It was none too soon.  The crates broke open and fifty of the reanimated came forth.  They shambled towards the line.  With a single order from Leonardo, everyone fired at the creatures.  Although the creatures suffered grevious wounds, they still came forward.  Volley after volley were fired at them.  At last the things were too mangled to continue any further and collapsed.  We then set about burning them. 

I shuddered to think what might have been the result if they had succeeded in creating their army of the reanimated.


The wings of faerie, he thought, and leapt up.  He went far higher than he thought possible and was able to grasp one of the supports below the tower.  Sandorius easily pulled himself up onto the platform atop the tower.  He was face-to-face with the Countess.

The Countess had a great sword in her hand and struck at him.  He caught the blow on his own sword.  The cold iron absorbed the energy of the blow but he could feel that there was magic behind her stroke.

He riposted and he knocked the Countess onto her back.  He summoned up all his power and sought to cast a elemental of fire within her. 

Nothing happened.  Sandorius fell to his knees, every bit of strength within him exhausted.

The Countess laughed as she rose, “Is that really the best you can do?  You shall die now!”

As she raised the sword, Sandorius heard a shout.  Milna was leaping across the platform.  He thrust the sword into the Countess side.  She screamed but did not lose her footing and brushed Milna aside.  He tumbled over the edge of platform but managed to grasp the edge with a single hand.  He dangled perilously over the lake far below.

Elizabeth screamed.  The Countess turned toward her.  A shot rang out and one the cords binding Elizabeth to the pillars was severed.  Sandorius saw that it had been fired by Nikolina who was running up the walkway towards the Countess.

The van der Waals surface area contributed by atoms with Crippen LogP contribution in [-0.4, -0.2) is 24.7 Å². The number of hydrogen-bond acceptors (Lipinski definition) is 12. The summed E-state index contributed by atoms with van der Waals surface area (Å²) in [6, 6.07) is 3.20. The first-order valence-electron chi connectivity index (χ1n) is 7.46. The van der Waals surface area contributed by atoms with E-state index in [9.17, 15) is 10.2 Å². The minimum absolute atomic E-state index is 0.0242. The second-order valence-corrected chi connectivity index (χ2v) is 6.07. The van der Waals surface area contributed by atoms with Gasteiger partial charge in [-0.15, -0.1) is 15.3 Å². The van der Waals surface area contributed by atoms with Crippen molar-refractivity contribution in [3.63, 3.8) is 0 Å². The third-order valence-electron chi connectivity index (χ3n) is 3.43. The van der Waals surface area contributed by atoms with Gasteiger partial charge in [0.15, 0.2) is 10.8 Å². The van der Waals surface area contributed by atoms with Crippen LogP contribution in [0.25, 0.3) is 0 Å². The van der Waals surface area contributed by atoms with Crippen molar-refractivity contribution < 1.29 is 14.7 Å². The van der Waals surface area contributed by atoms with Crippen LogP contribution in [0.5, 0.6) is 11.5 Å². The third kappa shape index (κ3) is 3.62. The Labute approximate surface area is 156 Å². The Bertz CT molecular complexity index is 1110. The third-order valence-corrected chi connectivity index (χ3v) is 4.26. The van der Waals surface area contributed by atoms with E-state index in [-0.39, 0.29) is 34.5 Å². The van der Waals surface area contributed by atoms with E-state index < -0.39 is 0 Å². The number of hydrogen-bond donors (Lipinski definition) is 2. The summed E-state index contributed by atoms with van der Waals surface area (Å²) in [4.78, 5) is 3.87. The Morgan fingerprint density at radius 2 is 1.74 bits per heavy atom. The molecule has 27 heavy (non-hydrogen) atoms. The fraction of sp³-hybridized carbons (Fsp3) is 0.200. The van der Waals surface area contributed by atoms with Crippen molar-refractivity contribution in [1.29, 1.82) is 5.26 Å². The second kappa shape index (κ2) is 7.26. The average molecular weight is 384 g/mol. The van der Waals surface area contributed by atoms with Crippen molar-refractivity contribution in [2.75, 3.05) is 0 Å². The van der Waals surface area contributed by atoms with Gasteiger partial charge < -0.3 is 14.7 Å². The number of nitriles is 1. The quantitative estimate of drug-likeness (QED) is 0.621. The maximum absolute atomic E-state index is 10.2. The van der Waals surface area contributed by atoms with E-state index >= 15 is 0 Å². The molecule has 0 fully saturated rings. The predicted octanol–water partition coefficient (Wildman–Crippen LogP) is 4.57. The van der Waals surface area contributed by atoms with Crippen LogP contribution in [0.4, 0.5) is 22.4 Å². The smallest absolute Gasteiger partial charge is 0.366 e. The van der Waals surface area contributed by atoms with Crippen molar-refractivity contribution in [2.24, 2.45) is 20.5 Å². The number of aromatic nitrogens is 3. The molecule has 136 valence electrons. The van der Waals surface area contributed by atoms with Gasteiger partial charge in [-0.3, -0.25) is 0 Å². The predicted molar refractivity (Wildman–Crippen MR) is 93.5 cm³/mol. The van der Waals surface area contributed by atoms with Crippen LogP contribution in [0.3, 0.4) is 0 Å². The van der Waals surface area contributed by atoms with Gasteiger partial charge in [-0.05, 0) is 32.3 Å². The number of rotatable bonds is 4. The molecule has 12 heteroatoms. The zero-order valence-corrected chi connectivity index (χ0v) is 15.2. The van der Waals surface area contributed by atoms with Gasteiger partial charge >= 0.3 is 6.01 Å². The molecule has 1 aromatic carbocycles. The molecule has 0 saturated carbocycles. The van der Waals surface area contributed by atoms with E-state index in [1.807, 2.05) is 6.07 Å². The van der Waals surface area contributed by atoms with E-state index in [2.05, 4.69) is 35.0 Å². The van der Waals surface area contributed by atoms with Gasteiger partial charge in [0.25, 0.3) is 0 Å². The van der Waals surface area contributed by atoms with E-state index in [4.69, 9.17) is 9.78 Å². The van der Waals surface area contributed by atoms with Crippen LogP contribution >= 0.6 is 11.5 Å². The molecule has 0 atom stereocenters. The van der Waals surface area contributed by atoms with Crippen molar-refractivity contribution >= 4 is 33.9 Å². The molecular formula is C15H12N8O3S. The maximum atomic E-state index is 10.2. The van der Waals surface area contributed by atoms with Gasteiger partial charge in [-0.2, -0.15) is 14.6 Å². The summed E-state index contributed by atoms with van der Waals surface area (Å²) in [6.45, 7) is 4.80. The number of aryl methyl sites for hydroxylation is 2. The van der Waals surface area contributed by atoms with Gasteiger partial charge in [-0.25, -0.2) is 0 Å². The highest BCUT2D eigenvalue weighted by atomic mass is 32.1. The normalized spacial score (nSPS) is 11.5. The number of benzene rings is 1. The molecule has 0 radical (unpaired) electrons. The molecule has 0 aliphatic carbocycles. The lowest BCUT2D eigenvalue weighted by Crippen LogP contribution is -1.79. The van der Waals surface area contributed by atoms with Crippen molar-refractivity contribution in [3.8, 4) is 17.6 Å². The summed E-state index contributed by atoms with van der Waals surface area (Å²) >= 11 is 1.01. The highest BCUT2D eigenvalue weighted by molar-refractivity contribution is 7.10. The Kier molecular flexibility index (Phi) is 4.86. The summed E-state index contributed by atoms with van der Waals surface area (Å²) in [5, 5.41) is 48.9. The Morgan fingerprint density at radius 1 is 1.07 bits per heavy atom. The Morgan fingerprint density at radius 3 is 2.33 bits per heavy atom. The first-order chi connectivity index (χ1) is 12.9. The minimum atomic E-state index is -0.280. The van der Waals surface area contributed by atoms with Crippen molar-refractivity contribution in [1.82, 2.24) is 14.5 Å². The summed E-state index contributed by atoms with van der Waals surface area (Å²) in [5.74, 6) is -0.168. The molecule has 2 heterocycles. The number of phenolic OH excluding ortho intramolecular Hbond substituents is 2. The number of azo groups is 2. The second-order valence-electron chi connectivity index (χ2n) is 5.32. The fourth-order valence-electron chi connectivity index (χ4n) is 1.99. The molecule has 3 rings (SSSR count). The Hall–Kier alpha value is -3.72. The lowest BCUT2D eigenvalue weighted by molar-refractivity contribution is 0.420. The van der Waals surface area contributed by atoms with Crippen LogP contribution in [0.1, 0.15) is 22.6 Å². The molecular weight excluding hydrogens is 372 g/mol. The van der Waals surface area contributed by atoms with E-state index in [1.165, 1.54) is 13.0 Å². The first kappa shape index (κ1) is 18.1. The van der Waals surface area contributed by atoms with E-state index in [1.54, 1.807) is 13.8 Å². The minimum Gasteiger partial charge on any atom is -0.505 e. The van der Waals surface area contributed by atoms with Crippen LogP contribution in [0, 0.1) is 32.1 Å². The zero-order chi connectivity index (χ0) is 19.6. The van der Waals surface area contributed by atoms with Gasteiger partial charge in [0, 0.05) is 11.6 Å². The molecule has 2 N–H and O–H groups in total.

Immediately louder shot was fired and the other cord was severed.  Far below on the bridge Lady Effie had fired her rifle with expert skill.  Elizabeth collapsed onto the platform, narrowly avoiding a glancing blow from the Countess.

A third shot sounded and the ball struck the Countess directly in the chest, knocking her back.  Sandorius saw it had been fired by Fisztic who stood panting at doorway to the roof.

Inside his head, Sandorius heard the voice of the Faerie Queen, “You asked for my help, do not rely on you own mortal strength.”  He felt strength returning to his limbs. 

The Countess stood in front of him.  The wound from Fisztic’s bullet rapidly closing but Milna’s sword still protruded from her side.  Sandorius drew the one remaining amber device from his pocket.  He leapt up and trust the device into the wound and activated it.  At the same moment, he pushed on the hilt of Milna’s sword.  The Countess pitched off the tower and fell toward the lake below.   As she fell, she was engulfed in a great mass of amber, freezing her instantly into immobility.  The block of amber plunged into the water below.

Nikolina rushed over to help Milna back onto the platform.  Fisztic was moving toward Elizabeth with bright mist began to swirl around her.

Sandorius heard the voice of the Queen once more, “Now I shall collect my fee.  We love her as our own and will not allow you to endanger her anymore.  She will return to our realm forever.”

The Faerie Queen’s servants swirled around Elizabth, cloaking her in the bright mist.  She looked and Sandorius, knowing what was happening.   She said simply, “Goodbye, Father.”  And she was gone.

Sandorius looked at the spot where she had been and tears began to run down his cheeks.  He had the power to look upon her on occasion and with some struggle might send his anima to her but she would never be his child again.  But she was alive and now safe and, hopefully, happy …forever.